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EPA Asks For Separate Pumps For Motorcycles At Some Gas Stations

AMA trying to protect motorcyclists from unknowingly using E15 fuel

 

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In response to concerns expressed by the American Motorcyclist Association and power-equipment manufacturers, the Environmental Protection Agency is taking steps to make sure motorcyclists and ATV riders don’t inadvertently add non-approved E15 fuel to their tanks at gas stations.

In October 2010, the EPA approved the use of E15 (85 percent gasoline, 15 percent ethanol) in model year 2007 and newer light-duty vehicles (cars, light-duty trucks and medium-duty passenger vehicles). Then, in January 2011, the EPA added model year 2001-06 light-duty vehicles to the approved list. But E15 is not approved for use in motorcycles, ATVs, boats, lawn mowers, and other small engines, which should use E10 (90 percent gasoline, 10 percent ethanol).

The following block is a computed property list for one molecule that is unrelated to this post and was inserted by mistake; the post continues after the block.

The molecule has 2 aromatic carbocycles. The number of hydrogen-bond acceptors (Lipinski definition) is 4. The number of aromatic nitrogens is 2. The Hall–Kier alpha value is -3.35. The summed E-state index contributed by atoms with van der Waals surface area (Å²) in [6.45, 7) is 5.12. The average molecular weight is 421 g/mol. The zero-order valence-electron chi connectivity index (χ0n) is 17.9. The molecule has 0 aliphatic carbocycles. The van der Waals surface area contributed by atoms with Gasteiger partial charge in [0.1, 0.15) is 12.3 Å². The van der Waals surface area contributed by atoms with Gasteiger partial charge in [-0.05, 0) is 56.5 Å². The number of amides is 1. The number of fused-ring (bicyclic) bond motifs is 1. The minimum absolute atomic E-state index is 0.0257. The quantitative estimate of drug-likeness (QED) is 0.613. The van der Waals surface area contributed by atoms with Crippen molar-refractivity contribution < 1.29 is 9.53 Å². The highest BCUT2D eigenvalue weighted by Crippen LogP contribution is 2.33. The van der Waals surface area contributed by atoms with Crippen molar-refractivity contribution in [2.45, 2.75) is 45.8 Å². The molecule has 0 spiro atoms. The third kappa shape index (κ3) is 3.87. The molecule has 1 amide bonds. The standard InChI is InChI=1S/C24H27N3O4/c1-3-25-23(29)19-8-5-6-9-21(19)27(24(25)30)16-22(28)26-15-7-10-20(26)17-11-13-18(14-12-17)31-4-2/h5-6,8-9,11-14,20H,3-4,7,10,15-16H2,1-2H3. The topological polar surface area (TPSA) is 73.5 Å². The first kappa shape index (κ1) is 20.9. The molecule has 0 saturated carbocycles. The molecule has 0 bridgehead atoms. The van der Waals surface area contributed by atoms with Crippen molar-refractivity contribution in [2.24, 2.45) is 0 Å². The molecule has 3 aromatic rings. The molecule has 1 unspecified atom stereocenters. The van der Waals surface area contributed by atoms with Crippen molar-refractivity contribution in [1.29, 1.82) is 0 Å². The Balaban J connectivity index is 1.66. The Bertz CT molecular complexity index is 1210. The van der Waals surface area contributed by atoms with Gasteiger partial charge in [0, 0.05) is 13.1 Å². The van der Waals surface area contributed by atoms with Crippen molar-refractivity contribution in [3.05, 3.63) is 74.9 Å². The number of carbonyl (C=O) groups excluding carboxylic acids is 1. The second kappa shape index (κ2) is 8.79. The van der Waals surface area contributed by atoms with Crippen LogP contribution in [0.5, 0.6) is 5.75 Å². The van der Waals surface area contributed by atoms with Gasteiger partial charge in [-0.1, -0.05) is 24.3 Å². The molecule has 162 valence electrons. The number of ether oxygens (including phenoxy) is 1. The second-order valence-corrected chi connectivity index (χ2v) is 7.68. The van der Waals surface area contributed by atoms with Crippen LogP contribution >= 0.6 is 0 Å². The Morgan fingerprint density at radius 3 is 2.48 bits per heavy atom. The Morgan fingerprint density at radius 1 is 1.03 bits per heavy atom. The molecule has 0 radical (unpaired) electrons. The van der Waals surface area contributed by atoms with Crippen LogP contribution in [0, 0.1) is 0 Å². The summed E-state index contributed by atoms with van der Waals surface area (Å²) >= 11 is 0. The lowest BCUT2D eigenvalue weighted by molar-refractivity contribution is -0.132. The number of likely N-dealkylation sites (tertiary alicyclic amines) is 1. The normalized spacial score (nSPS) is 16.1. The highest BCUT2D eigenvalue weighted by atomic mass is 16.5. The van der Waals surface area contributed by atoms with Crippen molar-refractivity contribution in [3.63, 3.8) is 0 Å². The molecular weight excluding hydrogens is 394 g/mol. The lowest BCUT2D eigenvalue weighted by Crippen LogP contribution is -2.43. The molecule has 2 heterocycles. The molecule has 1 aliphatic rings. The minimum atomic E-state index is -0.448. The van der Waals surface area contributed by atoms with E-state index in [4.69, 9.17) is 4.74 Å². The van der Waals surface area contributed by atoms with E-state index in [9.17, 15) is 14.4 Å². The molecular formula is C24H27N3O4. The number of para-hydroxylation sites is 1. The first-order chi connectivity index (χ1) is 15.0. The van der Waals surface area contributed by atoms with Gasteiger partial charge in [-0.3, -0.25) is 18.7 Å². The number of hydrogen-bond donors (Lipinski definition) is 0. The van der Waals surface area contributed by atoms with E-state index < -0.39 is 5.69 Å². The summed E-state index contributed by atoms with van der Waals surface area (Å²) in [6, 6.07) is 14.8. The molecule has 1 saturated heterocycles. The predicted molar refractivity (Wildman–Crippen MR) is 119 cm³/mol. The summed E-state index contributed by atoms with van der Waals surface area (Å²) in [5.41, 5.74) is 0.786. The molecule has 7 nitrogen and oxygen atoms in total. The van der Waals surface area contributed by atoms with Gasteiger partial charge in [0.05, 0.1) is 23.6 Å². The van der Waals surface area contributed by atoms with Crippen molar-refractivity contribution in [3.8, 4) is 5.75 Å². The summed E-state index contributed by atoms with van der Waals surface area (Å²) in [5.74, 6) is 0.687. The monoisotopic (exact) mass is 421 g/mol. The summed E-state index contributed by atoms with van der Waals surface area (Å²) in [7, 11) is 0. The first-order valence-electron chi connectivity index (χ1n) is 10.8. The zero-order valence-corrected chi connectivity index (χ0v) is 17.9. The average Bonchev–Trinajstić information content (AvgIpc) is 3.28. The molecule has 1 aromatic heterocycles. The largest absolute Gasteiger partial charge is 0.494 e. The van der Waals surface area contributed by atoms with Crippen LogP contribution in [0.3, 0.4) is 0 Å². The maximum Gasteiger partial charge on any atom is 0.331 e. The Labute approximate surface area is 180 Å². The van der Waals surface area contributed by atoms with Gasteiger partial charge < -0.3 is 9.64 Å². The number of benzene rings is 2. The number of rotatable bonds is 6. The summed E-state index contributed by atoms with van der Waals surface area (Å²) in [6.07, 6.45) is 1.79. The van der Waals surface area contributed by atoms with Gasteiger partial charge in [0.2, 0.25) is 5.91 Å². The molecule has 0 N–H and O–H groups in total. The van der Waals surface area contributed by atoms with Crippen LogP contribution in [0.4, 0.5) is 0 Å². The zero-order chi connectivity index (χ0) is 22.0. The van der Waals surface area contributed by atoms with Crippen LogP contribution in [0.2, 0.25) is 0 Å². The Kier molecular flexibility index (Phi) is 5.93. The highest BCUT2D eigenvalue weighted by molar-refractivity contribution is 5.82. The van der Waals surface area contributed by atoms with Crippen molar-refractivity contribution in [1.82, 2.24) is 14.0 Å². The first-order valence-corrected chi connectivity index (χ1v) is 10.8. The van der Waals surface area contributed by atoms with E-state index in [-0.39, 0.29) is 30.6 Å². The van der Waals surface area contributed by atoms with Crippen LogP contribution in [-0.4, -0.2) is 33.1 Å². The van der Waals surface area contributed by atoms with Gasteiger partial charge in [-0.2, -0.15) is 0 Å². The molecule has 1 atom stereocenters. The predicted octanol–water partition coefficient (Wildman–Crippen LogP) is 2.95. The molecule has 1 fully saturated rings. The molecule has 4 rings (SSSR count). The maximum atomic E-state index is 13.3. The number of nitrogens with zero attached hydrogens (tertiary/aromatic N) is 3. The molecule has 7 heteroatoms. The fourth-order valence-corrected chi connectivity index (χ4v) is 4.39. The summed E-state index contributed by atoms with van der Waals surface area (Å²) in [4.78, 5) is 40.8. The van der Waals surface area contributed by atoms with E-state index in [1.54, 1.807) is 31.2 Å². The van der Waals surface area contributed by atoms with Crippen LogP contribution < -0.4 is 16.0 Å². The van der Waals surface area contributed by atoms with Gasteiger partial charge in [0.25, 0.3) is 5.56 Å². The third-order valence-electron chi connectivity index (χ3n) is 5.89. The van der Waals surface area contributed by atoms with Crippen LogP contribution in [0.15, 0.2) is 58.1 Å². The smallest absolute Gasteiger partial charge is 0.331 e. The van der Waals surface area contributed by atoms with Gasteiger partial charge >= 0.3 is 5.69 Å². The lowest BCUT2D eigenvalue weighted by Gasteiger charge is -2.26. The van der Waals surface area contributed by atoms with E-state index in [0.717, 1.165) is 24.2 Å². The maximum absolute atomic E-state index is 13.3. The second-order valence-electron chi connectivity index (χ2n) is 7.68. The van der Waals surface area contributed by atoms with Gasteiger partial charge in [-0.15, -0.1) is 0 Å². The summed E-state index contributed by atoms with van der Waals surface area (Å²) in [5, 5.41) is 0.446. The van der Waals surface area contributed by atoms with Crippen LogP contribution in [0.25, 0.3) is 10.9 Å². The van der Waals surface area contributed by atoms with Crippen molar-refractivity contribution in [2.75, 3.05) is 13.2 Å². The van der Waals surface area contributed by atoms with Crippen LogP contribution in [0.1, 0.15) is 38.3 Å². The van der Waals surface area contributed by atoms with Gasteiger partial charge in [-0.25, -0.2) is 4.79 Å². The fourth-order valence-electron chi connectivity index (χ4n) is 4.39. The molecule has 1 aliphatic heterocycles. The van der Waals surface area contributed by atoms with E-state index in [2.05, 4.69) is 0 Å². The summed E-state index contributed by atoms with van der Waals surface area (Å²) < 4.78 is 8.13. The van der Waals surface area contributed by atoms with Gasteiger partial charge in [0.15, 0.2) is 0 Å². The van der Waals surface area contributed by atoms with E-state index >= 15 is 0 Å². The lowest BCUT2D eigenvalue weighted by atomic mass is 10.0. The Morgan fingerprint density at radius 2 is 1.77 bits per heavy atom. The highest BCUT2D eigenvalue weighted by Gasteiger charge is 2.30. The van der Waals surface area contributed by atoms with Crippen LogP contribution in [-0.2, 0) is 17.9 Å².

Some retailers sell E10 and E15 through blender pumps, which dispense both fuels through the same hose. As much as a third of a gallon of E15 can remain in the hose and contaminate a subsequent E10 purchase. So the EPA has decided that retailers who sell both E10 and E15 through blender pumps must also have a separate E10 pump.

The EPA had previously tried to deal with the problem by requiring a minimum four-gallon purchase from blender pumps to dilute the residual E15 left in the hose from a previous sale. But the AMA and lawn mower manufacturers objected to the approach because many of their products have gas tanks that hold two gallons or less.

 

 

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